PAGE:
Remembrance and Reflection Garden established on campus

Marketing and Communications staff
the new remembrance garden on campus

The remembrance garden comes to life.

A new Remembrance and Reflection Garden has been established on the SUNY Fredonia campus, the Eagle Scout project of Life Scout Cooper Stenger, a member of Boy Scout Troop 267 in Fredonia, and a freshman at Fredonia High School.

The project has been conducted in collaboration with Director of Facilities Kevin Cloos, Director of Facilities Planning Markus Kessler, Assistant Director of Facilities/Custodial Services Mark Delcamp, Vice President for Finance and Administration Michael Metzger and Head Grounds Supervisor Richard Newton, who provided design expertise as well as guidance on appropriate flowers and trees for planting.

workers creating the remembrance gardenWorkers included scouts from Troops 267 and adult leaders and parent helpers, siblings of scouts, and university staff.

Mr. Stenger noted, "While brainstorming ideas for my Eagle Scout project with my mom [Interim Vice President for Student Affairs Tracy Stenger], she mentioned that there had been talk of some type of Remembrance garden at the college but it never went through. I really liked the idea of the garden, so I reached out to a team of Directors and Administrators at the college who would be the prominent people I would be working with to get the project done."

“This was a great partnership between the local Boy Scout troop and SUNY Fredonia. The garden had been an idea proposed by Facilities Services years ago. Thanks to Cooper's leadership and Rich Newton's design, the project became a reality,” noted Vice President Metzger.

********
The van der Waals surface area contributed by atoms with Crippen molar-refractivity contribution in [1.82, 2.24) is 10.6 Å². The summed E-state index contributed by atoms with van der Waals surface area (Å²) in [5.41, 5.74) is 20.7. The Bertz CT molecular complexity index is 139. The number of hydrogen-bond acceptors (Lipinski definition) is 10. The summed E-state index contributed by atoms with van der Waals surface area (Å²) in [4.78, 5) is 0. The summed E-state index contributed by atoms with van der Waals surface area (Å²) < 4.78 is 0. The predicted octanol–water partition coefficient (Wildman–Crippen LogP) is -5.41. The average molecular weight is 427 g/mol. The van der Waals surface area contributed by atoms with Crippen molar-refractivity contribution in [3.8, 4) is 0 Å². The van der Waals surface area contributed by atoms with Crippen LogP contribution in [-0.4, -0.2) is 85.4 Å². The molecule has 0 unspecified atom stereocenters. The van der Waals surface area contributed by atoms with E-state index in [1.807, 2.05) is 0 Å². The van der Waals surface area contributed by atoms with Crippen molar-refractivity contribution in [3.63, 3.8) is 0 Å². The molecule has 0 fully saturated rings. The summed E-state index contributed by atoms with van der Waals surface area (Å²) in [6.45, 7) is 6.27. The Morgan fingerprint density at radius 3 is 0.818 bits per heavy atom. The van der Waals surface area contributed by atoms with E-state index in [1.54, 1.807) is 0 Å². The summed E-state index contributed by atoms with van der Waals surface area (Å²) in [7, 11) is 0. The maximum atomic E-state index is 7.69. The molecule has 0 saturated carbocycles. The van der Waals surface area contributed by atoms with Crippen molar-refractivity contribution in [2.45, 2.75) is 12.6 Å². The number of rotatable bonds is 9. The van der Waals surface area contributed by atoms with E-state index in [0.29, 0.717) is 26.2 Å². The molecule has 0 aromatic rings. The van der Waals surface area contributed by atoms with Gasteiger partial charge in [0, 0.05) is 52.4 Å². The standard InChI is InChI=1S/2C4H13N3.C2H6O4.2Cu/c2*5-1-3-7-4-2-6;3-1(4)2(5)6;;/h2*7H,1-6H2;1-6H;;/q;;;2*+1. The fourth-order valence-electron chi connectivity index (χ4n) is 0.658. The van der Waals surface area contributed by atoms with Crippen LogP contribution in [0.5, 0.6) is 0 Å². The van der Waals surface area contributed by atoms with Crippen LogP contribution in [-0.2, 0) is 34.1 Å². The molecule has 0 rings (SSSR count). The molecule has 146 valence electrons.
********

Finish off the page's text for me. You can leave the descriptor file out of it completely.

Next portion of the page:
The garden was designed as a place for families and friends to come and quietly remember students who have passed away while attending SUNY Fredonia. It is at an easily accessible location off Ring Road, just past the double tier parking lot on the right across from the entrance to the Phillips Ulrich Community Trail.

pavers laid at siteFrom the front entrance to the garden, the layout is similar to a tree, with a strong trunk and branches, and a backdrop of memorial trees. Viewed from the top looking toward the entrance, the design is of a peace symbol. The main paths were laid out with square pavers set in the grass for easy maintenance, and smaller paths cut with flagstones to walk on.

Open areas between the paths were filled with ornamental shrubs and perennials, with a focus on pollinators and deer resistant plants. There are also benches for quiet contemplation.

Stenger raised funds for out-of-pocket costs for the project, and pavers used were repurposed from elsewhere on campus.

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